A couple of weeks before the final National Register of Citizens, a list of Indian citizens in Assam, was scheduled to be published, a number of PDF documents—all titled, “NRC: The Other Story”—began to circulate on social media. The documents, which used the official NRC authority’s logo and were marked as “copy for circulation,” contained lists of individuals, mainly journalists and activists, who according to the list’s anonymous authors, opposed the NRC. One of these lists was titled, “Journalists involved in the anti NRC propaganda” and contained the names of ten journalists, among whom I was one. The list described me as “a vocal opponent of the NRC because he feels there are no illegal immigrants in Assam.” It added, “He is also planning to write book on NRC.”
This is entirely untrue. I have never said there are no illegal migrants in Assam, nor do I plan to write any book on the NRC. I became critical of the NRC exercise as it became clear that the process was causing great suffering to poor people across communities, many of them quite clearly Indian citizens, who are being victimised by a Kafkaesque bureaucratic process. There are lakhs of human lives at stake—the final NRC list published on 31 August excluded over 19 lakh applicants—and I have consistently maintained that this human dimension must be kept in mind. For this, I have earned the ire of the chauvinists who drew up the list.
The PDF list targeted nine other journalists, starting with Ipsita Chakravarty who writes for the news website Scroll. It described her as “a Bengali chauvinist.” The same descriptor—Bengali chauvinist—was used for the former BBC correspondent Subir Bhaumik and another Scroll journalist, Shoaib Daniyal. However, the Scroll’s Guwahati correspondent, Arunabh Saikia, who has done excellent and often highly critical reporting on the NRC, was left out of the list—probably because he is Assamese, and therefore cannot be labelled a Bengali chauvinist.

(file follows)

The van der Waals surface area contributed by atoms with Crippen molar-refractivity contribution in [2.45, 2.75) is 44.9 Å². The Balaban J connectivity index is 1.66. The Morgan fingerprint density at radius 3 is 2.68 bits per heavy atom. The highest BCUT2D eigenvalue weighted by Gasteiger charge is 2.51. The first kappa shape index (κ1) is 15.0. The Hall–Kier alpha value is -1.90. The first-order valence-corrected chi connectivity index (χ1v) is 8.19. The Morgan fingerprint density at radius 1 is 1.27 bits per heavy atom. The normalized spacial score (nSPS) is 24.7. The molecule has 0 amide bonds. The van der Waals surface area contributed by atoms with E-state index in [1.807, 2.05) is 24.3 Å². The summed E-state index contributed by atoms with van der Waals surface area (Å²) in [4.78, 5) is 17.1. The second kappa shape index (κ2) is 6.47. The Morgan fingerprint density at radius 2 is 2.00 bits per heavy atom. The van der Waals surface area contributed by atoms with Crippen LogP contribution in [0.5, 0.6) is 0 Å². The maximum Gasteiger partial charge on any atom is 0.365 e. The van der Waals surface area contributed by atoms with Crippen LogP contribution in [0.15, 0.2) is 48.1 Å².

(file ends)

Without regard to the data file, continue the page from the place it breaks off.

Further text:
While Bengali and Muslim journalists were particularly targeted, two South Indians who are neither Bengali nor Muslim, freelancer Rohini Mohan and Praveen Donthi of The Caravan magazine, found mention in the list for not being sufficiently laudatory of the greatness and glory of the NRC exercise and failing to shriek about the dangers to Assam’s demography posed by the apparently unending streams of Bangladeshis swarming into the state. Both of them had done solid, detailed and unbiased ground reportage from Assam and uncovered flaws in the NRC process that are causing suffering to innocent poor people.
Assam has a long history of hysteria about being overrun by Bengalis, even though analysis of census data by the Rights and Risks Analysis Group, a Delhi-based think-tank, shows that from 1971 to 2011, the state had the lowest average decadal population growth in the Northeast. The irony in the situation is that it may have been overrun by Bengalis long ago. The caste Assamese in the state today are Bhattacharjees, Talukdars, Goswamis, Chakrabortys and Choudhurys. Where did their ancestors come from?